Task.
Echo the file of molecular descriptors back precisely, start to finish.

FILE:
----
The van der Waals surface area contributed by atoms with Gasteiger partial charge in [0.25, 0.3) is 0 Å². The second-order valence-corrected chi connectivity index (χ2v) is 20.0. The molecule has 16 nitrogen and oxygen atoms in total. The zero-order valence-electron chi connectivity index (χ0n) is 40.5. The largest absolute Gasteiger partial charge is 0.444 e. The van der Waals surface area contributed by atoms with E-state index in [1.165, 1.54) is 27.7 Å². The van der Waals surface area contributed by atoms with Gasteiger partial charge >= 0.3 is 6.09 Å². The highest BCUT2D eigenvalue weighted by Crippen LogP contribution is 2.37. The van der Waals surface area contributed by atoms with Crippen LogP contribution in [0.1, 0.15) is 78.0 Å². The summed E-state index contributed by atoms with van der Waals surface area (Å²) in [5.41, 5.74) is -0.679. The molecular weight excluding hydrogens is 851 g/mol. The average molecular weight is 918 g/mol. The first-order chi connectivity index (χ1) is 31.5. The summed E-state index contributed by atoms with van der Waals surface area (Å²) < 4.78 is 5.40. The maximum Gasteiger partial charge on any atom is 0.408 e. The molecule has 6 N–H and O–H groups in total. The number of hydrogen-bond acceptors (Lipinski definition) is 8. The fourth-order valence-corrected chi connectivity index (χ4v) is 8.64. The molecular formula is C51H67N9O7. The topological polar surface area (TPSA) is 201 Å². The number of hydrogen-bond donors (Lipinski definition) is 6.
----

The van der Waals surface area contributed by atoms with Gasteiger partial charge in [0.25, 0.3) is 0 Å². The second-order valence-corrected chi connectivity index (χ2v) is 20.0. The molecule has 16 nitrogen and oxygen atoms in total. The zero-order valence-electron chi connectivity index (χ0n) is 40.5. The largest absolute Gasteiger partial charge is 0.444 e. The van der Waals surface area contributed by atoms with E-state index in [1.165, 1.54) is 27.7 Å². The van der Waals surface area contributed by atoms with Gasteiger partial charge >= 0.3 is 6.09 Å². The highest BCUT2D eigenvalue weighted by Crippen LogP contribution is 2.37. The van der Waals surface area contributed by atoms with Crippen LogP contribution in [0.1, 0.15) is 78.0 Å². The summed E-state index contributed by atoms with van der Waals surface area (Å²) in [5.41, 5.74) is -0.679. The molecular weight excluding hydrogens is 851 g/mol. The average molecular weight is 918 g/mol. The first-order chi connectivity index (χ1) is 31.5. The summed E-state index contributed by atoms with van der Waals surface area (Å²) < 4.78 is 5.40. The maximum Gasteiger partial charge on any atom is 0.408 e. The molecule has 6 N–H and O–H groups in total. The number of hydrogen-bond acceptors (Lipinski definition) is 8. The fourth-order valence-corrected chi connectivity index (χ4v) is 8.64. The molecular formula is C51H67N9O7. The topological polar surface area (TPSA) is 201 Å². The number of hydrogen-bond donors (Lipinski definition) is 6.